The Police checked with the local tow services and impound yards, suspecting that it had been illegally parked and towed away. Nope. No records of such a vehicle.  Jim hoped to get a call from the Police Department saying they had retrieved his stolen truck. As the weeks turned into months, he began to lose hope.  
Six months later, he got a call. The police received a call from a local impound yard, looking to find the owner of a 1978 Ford Ranger. The police contacted Jim, and told him he could pick up the truck.  No, there was no record of any theft. No, there were no fees due at the impound yard, and there was no damage to the vehicle. When Jim asked how it got there, they could give him no answer. They said, “It just appeared, and we want you to get it out of here.” It still had a quarter tank of gas, and the flyer was still under the wiper.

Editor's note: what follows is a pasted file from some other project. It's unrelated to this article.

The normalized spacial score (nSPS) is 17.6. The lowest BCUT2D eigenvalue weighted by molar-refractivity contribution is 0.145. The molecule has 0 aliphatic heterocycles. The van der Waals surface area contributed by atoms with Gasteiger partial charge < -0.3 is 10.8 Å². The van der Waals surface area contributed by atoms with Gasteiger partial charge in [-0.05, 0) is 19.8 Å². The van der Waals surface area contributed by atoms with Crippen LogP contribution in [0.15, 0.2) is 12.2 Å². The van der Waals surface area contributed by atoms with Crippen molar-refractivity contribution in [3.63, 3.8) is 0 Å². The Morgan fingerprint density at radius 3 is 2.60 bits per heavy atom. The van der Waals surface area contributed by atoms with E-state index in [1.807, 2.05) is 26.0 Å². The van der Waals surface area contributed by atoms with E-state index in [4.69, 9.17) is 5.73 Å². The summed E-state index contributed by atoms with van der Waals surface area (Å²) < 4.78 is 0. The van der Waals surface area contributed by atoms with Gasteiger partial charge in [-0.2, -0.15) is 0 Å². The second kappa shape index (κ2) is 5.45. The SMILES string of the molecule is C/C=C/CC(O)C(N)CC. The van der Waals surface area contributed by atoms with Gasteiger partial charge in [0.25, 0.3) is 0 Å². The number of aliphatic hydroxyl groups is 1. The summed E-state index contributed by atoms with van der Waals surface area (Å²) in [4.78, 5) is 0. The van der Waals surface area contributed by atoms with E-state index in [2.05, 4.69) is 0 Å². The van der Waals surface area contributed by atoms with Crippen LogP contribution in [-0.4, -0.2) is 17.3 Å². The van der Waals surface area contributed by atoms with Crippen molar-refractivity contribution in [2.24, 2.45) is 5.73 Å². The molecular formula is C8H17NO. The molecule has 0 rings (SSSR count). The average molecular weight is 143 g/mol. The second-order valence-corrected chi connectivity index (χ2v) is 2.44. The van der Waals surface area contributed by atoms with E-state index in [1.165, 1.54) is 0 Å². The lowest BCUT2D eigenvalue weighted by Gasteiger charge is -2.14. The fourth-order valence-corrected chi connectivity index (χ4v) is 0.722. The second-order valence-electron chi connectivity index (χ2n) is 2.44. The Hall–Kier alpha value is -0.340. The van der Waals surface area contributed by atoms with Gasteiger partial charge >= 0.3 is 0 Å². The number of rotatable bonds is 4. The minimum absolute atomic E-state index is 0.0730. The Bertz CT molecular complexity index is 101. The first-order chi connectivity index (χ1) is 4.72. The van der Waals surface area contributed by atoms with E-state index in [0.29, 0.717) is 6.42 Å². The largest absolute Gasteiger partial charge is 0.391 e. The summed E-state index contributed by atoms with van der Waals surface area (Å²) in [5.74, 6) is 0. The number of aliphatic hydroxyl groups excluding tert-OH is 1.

What’s the moral of the story? When God does not want you to drive for a while, He will snatch your vehicle out of existence, and return it just as He found it when the time is right!

Image: The truck in question. 

Monday, March 6, 2017

Magazines - A Few Reviews

Done any good magazine reading lately? That’s a question readers don’t hear too often, right? But this morning it occurred to me that while book reading is awesome, so too is magazine reading. Shorter and often of greater impact. And even though I’m not being paid (darn!) to mention any of the following, I think you may enjoy my review of a few of my recent reads.